HONOLULU (KHON2) — Honolulu Mayor Kirk Caldwell’s office said a formal announcement will be made on Sept. 8 on whether the stay-at-home order will be extended or lifted past Sept. 10.
The state announced 105 new COVID-19 cases on Sept. 7, which is the lowest case number since Aug. 2.
Lt. Gov Josh Green said the drop in case numbers is a good sign.
“Hopefully this is an indication that the lockdown or stay-at-home order has been helping, so I’m optimistic now,” he said.
Green said any Labor Day gatherings won’t be reported for another 10 days or two weeks, but said for the most part people did a good job not gathering this weekend.
Although he doesn’t know what Mayor Caldwell will announce on Sept. 8, he thinks moving back to a safer-at-home order, which allows for outdoor activities and business to be open without any large gatherings, would be best.
“That’s probably the smart place to be for a while,” he said. “It cramps our style a bit but at least the cases stay low.”
The President of Retail Merchants Hawaii said businesses need some warning for both closing orders, and re-opening.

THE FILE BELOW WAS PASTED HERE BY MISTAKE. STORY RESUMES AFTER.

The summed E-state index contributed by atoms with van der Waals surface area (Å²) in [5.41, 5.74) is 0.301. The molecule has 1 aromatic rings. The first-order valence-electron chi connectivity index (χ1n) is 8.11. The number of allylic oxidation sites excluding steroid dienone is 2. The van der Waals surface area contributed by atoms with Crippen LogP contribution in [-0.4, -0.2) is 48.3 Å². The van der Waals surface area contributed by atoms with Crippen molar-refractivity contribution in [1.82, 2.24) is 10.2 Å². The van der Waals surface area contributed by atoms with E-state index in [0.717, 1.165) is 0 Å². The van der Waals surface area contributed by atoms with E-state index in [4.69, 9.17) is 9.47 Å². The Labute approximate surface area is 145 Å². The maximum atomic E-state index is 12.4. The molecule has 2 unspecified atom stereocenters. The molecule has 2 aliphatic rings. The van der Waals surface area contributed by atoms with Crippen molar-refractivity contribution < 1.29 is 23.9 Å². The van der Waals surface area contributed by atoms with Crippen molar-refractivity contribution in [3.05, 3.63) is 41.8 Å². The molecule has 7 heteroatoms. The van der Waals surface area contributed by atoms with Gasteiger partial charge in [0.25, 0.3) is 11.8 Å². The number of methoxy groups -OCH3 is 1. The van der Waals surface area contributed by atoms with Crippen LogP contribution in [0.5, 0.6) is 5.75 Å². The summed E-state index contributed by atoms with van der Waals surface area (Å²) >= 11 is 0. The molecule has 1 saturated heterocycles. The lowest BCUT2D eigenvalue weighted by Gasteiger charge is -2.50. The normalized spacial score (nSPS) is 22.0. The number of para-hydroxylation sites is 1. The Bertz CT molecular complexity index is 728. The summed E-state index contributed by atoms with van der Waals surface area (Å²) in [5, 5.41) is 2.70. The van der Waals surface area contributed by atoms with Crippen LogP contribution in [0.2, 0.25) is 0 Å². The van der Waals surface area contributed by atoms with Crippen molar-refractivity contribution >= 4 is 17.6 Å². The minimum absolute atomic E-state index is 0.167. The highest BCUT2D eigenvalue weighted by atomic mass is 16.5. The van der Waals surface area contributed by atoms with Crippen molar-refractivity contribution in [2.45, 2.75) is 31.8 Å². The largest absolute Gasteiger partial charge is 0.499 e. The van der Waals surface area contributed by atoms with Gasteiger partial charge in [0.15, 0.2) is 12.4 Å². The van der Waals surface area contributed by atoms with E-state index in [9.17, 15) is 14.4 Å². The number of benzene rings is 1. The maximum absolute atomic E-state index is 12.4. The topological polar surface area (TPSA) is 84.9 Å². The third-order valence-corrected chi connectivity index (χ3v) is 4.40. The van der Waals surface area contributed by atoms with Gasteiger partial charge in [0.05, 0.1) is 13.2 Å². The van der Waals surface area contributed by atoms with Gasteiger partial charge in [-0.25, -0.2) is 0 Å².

She said when the second stay-at-home order was announced many retailers only had hours to prepare for shutting down.
“For some of them, they had just a few hours to scramble to let their employees know that you know, they’re being laid off or furloughed, they’re doing inventory, and securing everything. You know, I think there’s a misconception with people that when there’s a shutdown, we just turn off our lights and lock our doors, and that’s all we do. But there’s a lot of steps involved in shutting down a business, and making sure that it’s secure,” explained Tina Yamaki, President of Retail Merchants Hawaii.
“There’s still a lot of steps involved in reopening a store because we want to be sure that when our stores are open, it’s safe not only for our employees, but also for the customers who are coming in shopping there,” said Yamaki.
She said many businesses were hit hard by the second shutdown, and the uncertainty of tourism remains.
“It’s very different this time around because there are no loans. There are no grants for businesses, you know, that really are going to help them like the PPP loans or small business loans that were happening,” Yamaki explained.
She encourages residents to shop at smaller stores and to shop local when non-essential stores open again.
Whatever is announced on Sept. 8, Green said it’s important for people to continue to wear masks and socially distance.
“No matter what we do this upcoming Thursday, just be mindful we don’t want to gather in large numbers and we don’t want to revert back to a high rate of spread,” he said.
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